6. 6. <ul><li>The search for passion, encouraged through a flirtation with an unknown is also dangerous. As the eponymous plant signifies there is the problem of what do with the exotic after its introduction. Lantana is a film that seeks to demonstrate the tangled and often choking effects of relationships. In doing so it draws on discourses that have long underpinned ideas of Australianness—ideas of an ‘Other’ who when taken into the home, threatens to take over and destroy it. </li></ul>
  7. 7. Nature and society <ul><li>Lantana represents the two issues of natural desires and failed communications through its symbolic play on images of nature and communication technology respectively. </li></ul><ul><li>Ray Lawrence's 2001 film Lantana, social order and the family unit are threatened because of two intertwined issues. </li></ul><ul><li>- The first threat to society and the family in Lantana is when people act upon their own natural, physical desires to the detriment of the wider social order. </li></ul><ul><li>- The second threat to society is a failure by people in relationships to communicate directly and physically with one another. </li></ul><ul><li>As the film demonstrates, it is this failure to communicate `naturally' that often leads to an acting </li></ul><ul><li>Lantana begins by establishing strong visual links between nature and social disorder. </li></ul>
  8. 8. <ul><li>In the opening scene of the film, nature is emphasized through the image of lantana and the magnified sounds of cicadas. </li></ul><ul><li>Nature is then linked to danger and disorder when the camera probes inside the lantana bush to reveal a woman's body lying in a haphazard state. The arbitrary power of nature is contrasted with the planned and structured world of human society as represented by the dead woman's smart, professional attire. </li></ul><ul><li>The next scene reveals a couple, Leon (Anthony LaPaglia) and Jane (Rachael Blake), in the act of sex. This act of nature is posed as a threat to the social order when it is revealed that both of the participants are married to other people. By following their natural instincts, these people are breaking the codes of a society that disapproves of infidelity for its detrimental effects on marriage and family. </li></ul>
  9. 9. <ul><li>Lantana links these two scenes of sex and death by representing nature as a destabilizing force in society. </li></ul><ul><li>-In the first scene, a woman's body is framed by nature (the lantana bush) in a way that suggests that she died randomly and without warning. </li></ul><ul><li>-In the second scene, Leon and Jane's act of sex is followed by a moment of social awkwardness when the two characters stand on opposite sides of the bed and Jane looks for the missing earring that her estranged husband gave her. </li></ul><ul><li>In both scenes, nature undermines the smooth and controlled workings of society by introducing an element of disorder and uncertainty. </li></ul>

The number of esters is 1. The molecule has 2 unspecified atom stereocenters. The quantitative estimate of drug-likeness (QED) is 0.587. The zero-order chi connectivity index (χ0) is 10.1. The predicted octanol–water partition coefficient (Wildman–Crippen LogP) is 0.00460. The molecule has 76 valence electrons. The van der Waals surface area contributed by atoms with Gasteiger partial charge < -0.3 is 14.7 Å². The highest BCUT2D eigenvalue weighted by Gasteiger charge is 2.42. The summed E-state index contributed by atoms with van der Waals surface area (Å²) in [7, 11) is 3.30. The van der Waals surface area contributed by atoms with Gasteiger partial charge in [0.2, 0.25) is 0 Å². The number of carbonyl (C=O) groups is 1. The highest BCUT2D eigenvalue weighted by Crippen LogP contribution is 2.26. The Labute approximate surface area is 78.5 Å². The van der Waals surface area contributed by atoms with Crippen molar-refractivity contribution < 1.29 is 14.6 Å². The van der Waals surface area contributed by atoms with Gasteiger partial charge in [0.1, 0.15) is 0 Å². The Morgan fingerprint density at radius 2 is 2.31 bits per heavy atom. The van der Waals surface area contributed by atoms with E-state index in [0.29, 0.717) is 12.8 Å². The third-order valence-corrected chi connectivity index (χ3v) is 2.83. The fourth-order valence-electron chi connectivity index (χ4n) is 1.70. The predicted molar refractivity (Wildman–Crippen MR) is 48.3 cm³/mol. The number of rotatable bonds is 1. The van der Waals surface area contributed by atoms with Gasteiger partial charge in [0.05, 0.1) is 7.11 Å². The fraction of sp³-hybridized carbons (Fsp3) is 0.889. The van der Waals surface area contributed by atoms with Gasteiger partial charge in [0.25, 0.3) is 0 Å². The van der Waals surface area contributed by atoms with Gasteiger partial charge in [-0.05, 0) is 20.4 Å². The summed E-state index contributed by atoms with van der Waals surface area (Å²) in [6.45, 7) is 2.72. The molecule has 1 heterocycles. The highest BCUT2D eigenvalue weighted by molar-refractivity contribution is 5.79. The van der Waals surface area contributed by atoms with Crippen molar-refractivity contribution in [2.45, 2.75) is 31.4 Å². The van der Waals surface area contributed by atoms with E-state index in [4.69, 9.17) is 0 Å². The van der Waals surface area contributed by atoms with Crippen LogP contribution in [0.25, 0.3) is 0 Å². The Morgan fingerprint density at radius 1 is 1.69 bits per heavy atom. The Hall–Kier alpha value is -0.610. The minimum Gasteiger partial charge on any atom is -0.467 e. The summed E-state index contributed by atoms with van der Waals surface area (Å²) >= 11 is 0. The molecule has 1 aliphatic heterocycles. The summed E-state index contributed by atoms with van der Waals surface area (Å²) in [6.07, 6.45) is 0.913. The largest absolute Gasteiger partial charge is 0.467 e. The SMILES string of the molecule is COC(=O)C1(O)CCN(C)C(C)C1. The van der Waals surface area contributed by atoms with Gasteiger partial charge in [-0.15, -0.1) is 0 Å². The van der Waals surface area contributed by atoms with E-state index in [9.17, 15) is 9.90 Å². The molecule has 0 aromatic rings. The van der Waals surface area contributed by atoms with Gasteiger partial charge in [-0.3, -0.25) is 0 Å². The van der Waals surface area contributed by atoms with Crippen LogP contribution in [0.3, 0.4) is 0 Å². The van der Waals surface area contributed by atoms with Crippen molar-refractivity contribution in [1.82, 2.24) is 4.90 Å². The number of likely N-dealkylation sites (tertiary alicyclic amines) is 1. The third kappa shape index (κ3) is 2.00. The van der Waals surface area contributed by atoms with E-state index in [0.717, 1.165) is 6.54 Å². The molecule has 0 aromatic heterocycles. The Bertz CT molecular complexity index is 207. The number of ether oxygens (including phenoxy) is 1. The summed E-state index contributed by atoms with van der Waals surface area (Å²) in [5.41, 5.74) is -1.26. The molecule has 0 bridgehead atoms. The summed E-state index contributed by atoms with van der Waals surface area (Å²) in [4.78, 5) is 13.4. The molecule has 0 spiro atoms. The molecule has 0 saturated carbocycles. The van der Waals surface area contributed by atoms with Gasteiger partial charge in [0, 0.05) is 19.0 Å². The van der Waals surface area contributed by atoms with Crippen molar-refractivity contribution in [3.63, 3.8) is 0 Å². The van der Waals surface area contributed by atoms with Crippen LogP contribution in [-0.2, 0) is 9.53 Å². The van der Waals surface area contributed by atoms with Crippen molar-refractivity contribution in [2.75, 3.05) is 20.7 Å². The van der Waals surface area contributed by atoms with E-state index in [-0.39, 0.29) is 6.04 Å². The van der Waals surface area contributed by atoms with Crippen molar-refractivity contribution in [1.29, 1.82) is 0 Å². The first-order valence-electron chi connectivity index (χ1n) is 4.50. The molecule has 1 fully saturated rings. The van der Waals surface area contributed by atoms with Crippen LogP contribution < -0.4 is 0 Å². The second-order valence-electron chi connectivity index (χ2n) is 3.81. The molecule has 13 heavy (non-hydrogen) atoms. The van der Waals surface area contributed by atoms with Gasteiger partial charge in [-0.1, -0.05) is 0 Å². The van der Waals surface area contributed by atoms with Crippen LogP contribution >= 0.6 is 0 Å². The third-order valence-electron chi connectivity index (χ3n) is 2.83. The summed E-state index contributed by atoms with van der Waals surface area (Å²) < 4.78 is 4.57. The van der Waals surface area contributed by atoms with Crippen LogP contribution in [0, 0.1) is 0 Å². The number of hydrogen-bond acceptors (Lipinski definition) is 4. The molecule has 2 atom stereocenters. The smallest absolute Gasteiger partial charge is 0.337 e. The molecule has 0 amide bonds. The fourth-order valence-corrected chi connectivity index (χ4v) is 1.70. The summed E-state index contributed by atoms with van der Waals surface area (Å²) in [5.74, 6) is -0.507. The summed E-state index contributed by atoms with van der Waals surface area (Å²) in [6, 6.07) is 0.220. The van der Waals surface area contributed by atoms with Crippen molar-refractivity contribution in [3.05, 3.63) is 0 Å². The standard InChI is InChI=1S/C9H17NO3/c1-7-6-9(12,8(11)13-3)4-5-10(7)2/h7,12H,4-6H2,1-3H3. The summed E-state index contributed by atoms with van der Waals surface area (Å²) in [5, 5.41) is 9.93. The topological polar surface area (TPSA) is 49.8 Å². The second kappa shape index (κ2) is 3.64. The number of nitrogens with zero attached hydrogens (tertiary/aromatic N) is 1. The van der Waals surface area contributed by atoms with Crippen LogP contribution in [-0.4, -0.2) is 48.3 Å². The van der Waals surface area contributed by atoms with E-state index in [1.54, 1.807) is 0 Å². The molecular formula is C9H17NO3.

10. 10. <ul><li>If Lantana's opening is about nature and society in conflict, it is also about nature and society being inseparable. </li></ul><ul><li>When the camera slowly moves inside the lantana bush, the transition from `outside' to `inside' is fluid rather than jarring. The camera smoothly explores the lantana bush just as it smoothly explores the body that is hidden beneath its surface. The woman's body is revealed in a gradual, almost sensual manner. The camera first depicts a foot before slowly exposing the rest of the body. By depicting the dead woman in the same way as it depicts nature, the film suggests a correlation between the two. </li></ul>
  11. 11. <ul><li>Through the movement of the camera, we are told that society and nature are closely entwined. We cannot deny our natural urges, even as they threaten the workings of society. We must, therefore, seek to `manage' nature in order to function effectively as social beings. Too close for comfort </li></ul><ul><li>Throughout Lantana, the natural world is shown to encroach, both visually and symbolically, upon the world of civilization and order. </li></ul>
  12. 12. <ul><li>The second time we see lantana in the film is when the camera rises above a lantana bush to reveal suburban houses nearby. The threat that nature poses to society is now clearly highlighted as we can see exactly how close the lantana is to the houses. </li></ul><ul><li>If the opening image of the body in the bush showed how we can never escape the random hand of nature, the shot of the houses behind the lantana is a further reminder that civilization is always on the brink of succumbing to natural dangers such as those represented by physical human desires. </li></ul>

×